Retinopathy of Prematurity Blindness Medical Malpractice Lawsuit Investigation

A lawsuit has been filed against a New York hospital for allegedly failing to diagnose a rare form of blindness in a newborn baby. The case is being investigated by the New York State Department of Health and the Office of Professional Medical Conduct.

The medical malpractice lawyers is a lawsuit that has been filed in the United States. It is about Retinopathy of Prematurity Blindness, and it alleges that the defendant failed to diagnose and treat the baby’s eye disease.


What is Retinopathy of Prematurity (RP)?

ROP, or retinopathy of prematurity, is an eye disease that may lead to blindness in preterm babies who are delivered before 31 weeks of pregnancy. The greater the risk of retinopathy of prematurity in a newborn, the younger and smaller he or she is.

Both eyes are usually affected by ROP. During the final 12 weeks of pregnancy, babies’ eyes grow the greatest. If the pregnancy is full-term, most of the retinal blood vessel development is completed by the time the baby is born, with the last growth phase happening up to a month following the baby’s birth.

ROP causes aberrant blood vessels to form in and around the retina in premature infants. The retina is the tissue that makes up the rear of the eye. The retina, as the eye’s light sensor, plays a critical function in vision. It’s also the portion of the eye that transmits information to the brain.

ROP causes aberrant blood vessels to form, which are unstable and prone to spilling. This may leave scars on the retina and cause the retina to move out of its proper place, resulting in retinal detachment. Blindness and visual impairment are caused by retinal detachment in infants with retinopathy of prematurity.

How Is Prematurity Retinopathy Treated and Prevented?

When retinopathy of prematurity (ROP) was initially identified in 1942, physicians didn’t know how to cure it until a research published in 1988 showed that if treated early enough, ROP-related retinal detachment could be avoided approximately half of the time.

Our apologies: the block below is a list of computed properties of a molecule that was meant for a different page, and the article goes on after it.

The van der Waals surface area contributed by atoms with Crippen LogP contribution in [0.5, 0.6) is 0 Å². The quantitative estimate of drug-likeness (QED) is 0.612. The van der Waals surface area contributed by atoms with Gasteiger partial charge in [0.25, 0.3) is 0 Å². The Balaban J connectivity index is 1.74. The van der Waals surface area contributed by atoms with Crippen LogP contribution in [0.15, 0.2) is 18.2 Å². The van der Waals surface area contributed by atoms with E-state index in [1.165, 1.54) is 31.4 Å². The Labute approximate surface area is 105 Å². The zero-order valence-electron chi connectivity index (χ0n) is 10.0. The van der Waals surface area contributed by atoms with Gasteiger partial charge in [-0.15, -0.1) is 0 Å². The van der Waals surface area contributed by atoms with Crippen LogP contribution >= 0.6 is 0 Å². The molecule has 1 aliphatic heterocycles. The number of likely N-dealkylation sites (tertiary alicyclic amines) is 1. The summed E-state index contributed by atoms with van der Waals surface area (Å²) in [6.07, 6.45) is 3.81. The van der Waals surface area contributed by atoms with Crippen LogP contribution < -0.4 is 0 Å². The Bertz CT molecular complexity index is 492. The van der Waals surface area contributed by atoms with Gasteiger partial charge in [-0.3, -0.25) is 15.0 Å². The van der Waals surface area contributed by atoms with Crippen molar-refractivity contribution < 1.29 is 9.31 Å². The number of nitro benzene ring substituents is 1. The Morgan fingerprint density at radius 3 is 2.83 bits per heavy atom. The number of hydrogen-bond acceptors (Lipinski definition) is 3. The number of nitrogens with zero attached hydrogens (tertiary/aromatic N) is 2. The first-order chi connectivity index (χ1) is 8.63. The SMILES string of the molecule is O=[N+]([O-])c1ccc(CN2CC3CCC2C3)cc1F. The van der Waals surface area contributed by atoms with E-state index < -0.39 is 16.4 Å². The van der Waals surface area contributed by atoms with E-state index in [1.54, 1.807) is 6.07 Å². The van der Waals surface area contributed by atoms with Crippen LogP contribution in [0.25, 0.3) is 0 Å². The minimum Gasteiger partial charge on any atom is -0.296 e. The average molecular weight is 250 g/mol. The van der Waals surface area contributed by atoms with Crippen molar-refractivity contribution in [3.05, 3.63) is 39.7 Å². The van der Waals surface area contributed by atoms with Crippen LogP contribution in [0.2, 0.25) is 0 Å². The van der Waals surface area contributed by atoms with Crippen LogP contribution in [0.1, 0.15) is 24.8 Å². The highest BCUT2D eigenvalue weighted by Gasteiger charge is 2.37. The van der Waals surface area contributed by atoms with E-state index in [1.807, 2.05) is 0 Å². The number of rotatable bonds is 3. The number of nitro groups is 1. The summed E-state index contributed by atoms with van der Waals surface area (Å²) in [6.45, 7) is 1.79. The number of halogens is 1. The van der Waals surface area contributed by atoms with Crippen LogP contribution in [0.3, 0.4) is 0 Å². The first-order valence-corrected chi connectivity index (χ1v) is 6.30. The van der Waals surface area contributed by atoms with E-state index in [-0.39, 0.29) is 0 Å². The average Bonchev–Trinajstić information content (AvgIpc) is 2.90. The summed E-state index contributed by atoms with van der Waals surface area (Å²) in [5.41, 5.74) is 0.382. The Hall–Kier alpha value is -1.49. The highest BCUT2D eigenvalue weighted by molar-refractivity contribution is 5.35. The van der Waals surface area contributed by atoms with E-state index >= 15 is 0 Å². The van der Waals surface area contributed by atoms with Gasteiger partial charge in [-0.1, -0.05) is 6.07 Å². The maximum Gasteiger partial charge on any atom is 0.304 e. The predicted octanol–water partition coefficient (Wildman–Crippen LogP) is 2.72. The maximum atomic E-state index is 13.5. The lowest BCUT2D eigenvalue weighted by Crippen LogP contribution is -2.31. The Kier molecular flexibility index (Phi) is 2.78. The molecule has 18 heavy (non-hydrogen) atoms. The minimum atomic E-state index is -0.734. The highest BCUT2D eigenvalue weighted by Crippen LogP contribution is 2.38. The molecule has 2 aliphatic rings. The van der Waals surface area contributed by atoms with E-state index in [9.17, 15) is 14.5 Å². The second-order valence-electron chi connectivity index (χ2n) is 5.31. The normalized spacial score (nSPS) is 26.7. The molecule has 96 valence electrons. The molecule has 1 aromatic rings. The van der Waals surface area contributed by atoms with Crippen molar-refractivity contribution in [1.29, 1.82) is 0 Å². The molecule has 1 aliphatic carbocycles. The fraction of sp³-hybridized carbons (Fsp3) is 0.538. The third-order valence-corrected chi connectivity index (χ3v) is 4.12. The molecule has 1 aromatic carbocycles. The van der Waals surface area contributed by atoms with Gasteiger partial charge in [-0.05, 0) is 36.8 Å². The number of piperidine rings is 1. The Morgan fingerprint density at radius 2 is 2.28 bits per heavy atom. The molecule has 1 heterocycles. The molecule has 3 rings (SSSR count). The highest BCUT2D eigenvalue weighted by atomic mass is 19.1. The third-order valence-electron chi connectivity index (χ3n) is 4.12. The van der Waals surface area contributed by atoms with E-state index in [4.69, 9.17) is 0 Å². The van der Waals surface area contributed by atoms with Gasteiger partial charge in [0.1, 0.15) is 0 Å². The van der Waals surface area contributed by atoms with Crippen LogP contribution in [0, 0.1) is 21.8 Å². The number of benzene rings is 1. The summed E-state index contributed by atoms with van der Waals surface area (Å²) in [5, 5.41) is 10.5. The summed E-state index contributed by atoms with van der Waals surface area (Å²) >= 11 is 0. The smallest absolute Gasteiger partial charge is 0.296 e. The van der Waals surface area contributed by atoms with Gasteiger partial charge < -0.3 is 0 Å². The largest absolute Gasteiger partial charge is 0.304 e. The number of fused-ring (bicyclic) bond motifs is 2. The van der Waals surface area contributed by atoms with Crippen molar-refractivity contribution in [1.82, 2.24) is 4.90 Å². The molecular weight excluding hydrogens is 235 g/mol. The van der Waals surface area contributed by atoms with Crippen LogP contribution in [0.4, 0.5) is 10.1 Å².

Other therapies have subsequently been discovered to be successful, including:

  • Treatment with oxygen
  • Laser treatment is used to stop aberrant blood vessels from spreading.
  • Scleral Buckle is a silicone band that is put around the eye to help in retinal detachment repair.
  • Vitrectomy is a procedure for treating retinal detachment that involves removing the vitreous gel from the eye.
  • Retina surgery is a procedure that involves repairing the retina.

The discovery of a successful therapy changed everything, but it also put more pressure on physicians to ensure that their tiny patients were adequately screened and diagnosed.

Stages of Prematurity Retinopathy

Every year, about 14,000 to 16,000 infants are born with retinopathy of prematurity (ROP), although the severity of ROP varies greatly. ROP is classified into five phases according on its severity:

  • Stage 1: The aberrant blood vessel development in Stage 1 is modest, and most infants heal on their own without therapy.
  • Stage 2: At this stage, children have mild aberrant blood vessel development and will usually heal without therapy.
  • Stage 3: Babies at this stage have aberrant blood vessel growth that is severe. Babies with Point 3 ROP may heal on their own in some instances, but treatment is usually recommended at this stage if the baby also has “Plus Condition,” which is characterized by swollen and twisted blood vessels that cause the disease to deteriorate. Retinal detachment is usually avoided if therapy is started early enough.
  • Stage 4: The infant’s retina is partly separated at this stage.
  • Stage 5: The retina is fully detached at this point.

90 percent of the 14,000 infants diagnosed with ROP each year are in stage 1 or 2. The severity of the situation may increase in certain instances, and this can happen quickly. A type of ROP that is severe enough to need treatment affects around 1,100-1,500 infants. ROP causes blindness in 400-600 people.

Medical Malpractice & Prematurity Retinopathy

A misdiagnosis of retinopathy of prematurity may have long-term consequences. Blindness induced by ROP may sometimes be the consequence of medical negligence.


Medical malpractice for retinopathy of prematurity has been claimed in cases where babies end up in ROP Stage 5 after doctors failed to properly communicate with parents about the importance of follow-up care once the infant is sent home, when parents were not given a proper referral to a specialist for follow-up care, and for failing to diagnose the correct ROP stage, which prevents proper treatment.

You may be eligible to bring a medical malpractice or class action case if your kid became blind after being diagnosed with retinopathy of prematurity. Fill out the form on this page for a FREE case assessment to learn more. 

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